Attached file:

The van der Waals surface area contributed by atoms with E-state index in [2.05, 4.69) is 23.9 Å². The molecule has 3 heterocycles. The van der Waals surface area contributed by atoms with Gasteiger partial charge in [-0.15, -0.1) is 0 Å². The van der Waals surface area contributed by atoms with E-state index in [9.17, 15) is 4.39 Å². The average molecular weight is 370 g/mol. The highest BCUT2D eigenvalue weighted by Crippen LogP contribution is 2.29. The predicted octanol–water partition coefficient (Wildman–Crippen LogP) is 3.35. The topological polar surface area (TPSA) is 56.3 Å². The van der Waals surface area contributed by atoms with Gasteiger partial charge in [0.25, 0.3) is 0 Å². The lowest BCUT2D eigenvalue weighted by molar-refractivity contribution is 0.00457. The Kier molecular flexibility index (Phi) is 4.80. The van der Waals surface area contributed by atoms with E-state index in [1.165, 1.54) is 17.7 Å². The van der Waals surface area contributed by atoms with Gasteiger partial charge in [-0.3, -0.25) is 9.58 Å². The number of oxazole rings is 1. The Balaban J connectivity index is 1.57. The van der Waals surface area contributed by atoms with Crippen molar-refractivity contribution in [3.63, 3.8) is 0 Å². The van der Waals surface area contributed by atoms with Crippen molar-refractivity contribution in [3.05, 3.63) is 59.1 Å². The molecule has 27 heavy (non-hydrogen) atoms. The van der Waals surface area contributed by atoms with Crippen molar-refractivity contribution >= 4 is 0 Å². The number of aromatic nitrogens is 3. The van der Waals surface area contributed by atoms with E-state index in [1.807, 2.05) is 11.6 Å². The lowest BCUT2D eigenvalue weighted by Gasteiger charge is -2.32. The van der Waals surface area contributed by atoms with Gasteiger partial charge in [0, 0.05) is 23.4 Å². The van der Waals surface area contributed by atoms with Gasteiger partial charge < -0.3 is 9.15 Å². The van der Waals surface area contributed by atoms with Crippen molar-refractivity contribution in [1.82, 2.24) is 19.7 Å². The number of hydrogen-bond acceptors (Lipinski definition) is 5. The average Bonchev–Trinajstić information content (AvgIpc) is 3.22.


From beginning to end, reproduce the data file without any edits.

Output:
The van der Waals surface area contributed by atoms with E-state index in [2.05, 4.69) is 23.9 Å². The molecule has 3 heterocycles. The van der Waals surface area contributed by atoms with Gasteiger partial charge in [-0.15, -0.1) is 0 Å². The van der Waals surface area contributed by atoms with E-state index in [9.17, 15) is 4.39 Å². The average molecular weight is 370 g/mol. The highest BCUT2D eigenvalue weighted by Crippen LogP contribution is 2.29. The predicted octanol–water partition coefficient (Wildman–Crippen LogP) is 3.35. The topological polar surface area (TPSA) is 56.3 Å². The van der Waals surface area contributed by atoms with Gasteiger partial charge in [0.25, 0.3) is 0 Å². The lowest BCUT2D eigenvalue weighted by molar-refractivity contribution is 0.00457. The Kier molecular flexibility index (Phi) is 4.80. The van der Waals surface area contributed by atoms with E-state index in [1.165, 1.54) is 17.7 Å². The van der Waals surface area contributed by atoms with Gasteiger partial charge in [-0.3, -0.25) is 9.58 Å². The number of oxazole rings is 1. The Balaban J connectivity index is 1.57. The van der Waals surface area contributed by atoms with Crippen molar-refractivity contribution in [3.63, 3.8) is 0 Å². The van der Waals surface area contributed by atoms with Crippen molar-refractivity contribution in [3.05, 3.63) is 59.1 Å². The molecule has 27 heavy (non-hydrogen) atoms. The van der Waals surface area contributed by atoms with Crippen molar-refractivity contribution >= 4 is 0 Å². The number of aromatic nitrogens is 3. The van der Waals surface area contributed by atoms with E-state index in [1.807, 2.05) is 11.6 Å². The lowest BCUT2D eigenvalue weighted by Gasteiger charge is -2.32. The van der Waals surface area contributed by atoms with Gasteiger partial charge in [0, 0.05) is 23.4 Å². The van der Waals surface area contributed by atoms with Gasteiger partial charge < -0.3 is 9.15 Å². The van der Waals surface area contributed by atoms with Crippen molar-refractivity contribution in [1.82, 2.24) is 19.7 Å². The number of hydrogen-bond acceptors (Lipinski definition) is 5. The average Bonchev–Trinajstić information content (AvgIpc) is 3.22.